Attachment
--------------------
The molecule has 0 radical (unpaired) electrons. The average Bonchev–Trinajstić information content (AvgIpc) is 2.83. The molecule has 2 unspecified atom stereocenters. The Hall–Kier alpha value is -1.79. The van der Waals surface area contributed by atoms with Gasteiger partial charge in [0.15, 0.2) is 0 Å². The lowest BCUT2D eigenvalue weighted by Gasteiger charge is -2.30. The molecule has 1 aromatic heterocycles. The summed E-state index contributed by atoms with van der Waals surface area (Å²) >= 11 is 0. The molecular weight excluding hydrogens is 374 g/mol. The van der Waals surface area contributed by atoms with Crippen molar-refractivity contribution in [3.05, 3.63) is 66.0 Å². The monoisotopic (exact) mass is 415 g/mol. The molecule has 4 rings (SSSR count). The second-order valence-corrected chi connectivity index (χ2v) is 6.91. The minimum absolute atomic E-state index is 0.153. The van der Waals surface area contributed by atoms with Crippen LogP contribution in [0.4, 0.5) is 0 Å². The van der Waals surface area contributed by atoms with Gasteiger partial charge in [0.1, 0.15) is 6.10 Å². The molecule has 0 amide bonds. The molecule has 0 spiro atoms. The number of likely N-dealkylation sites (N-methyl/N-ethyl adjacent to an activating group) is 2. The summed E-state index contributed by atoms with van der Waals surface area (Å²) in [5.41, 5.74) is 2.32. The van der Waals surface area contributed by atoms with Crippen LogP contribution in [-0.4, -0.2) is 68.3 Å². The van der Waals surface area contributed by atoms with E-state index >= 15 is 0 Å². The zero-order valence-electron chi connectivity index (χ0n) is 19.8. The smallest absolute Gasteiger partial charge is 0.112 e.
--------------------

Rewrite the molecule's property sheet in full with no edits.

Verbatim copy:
The molecule has 0 radical (unpaired) electrons. The average Bonchev–Trinajstić information content (AvgIpc) is 2.83. The molecule has 2 unspecified atom stereocenters. The Hall–Kier alpha value is -1.79. The van der Waals surface area contributed by atoms with Gasteiger partial charge in [0.15, 0.2) is 0 Å². The lowest BCUT2D eigenvalue weighted by Gasteiger charge is -2.30. The molecule has 1 aromatic heterocycles. The summed E-state index contributed by atoms with van der Waals surface area (Å²) >= 11 is 0. The molecular weight excluding hydrogens is 374 g/mol. The van der Waals surface area contributed by atoms with Crippen molar-refractivity contribution in [3.05, 3.63) is 66.0 Å². The monoisotopic (exact) mass is 415 g/mol. The molecule has 4 rings (SSSR count). The second-order valence-corrected chi connectivity index (χ2v) is 6.91. The minimum absolute atomic E-state index is 0.153. The van der Waals surface area contributed by atoms with Crippen LogP contribution in [0.4, 0.5) is 0 Å². The van der Waals surface area contributed by atoms with Gasteiger partial charge in [0.1, 0.15) is 6.10 Å². The molecule has 0 amide bonds. The molecule has 0 spiro atoms. The number of likely N-dealkylation sites (N-methyl/N-ethyl adjacent to an activating group) is 2. The summed E-state index contributed by atoms with van der Waals surface area (Å²) in [5.41, 5.74) is 2.32. The van der Waals surface area contributed by atoms with Crippen LogP contribution in [-0.4, -0.2) is 68.3 Å². The van der Waals surface area contributed by atoms with E-state index >= 15 is 0 Å². The zero-order valence-electron chi connectivity index (χ0n) is 19.8. The smallest absolute Gasteiger partial charge is 0.112 e.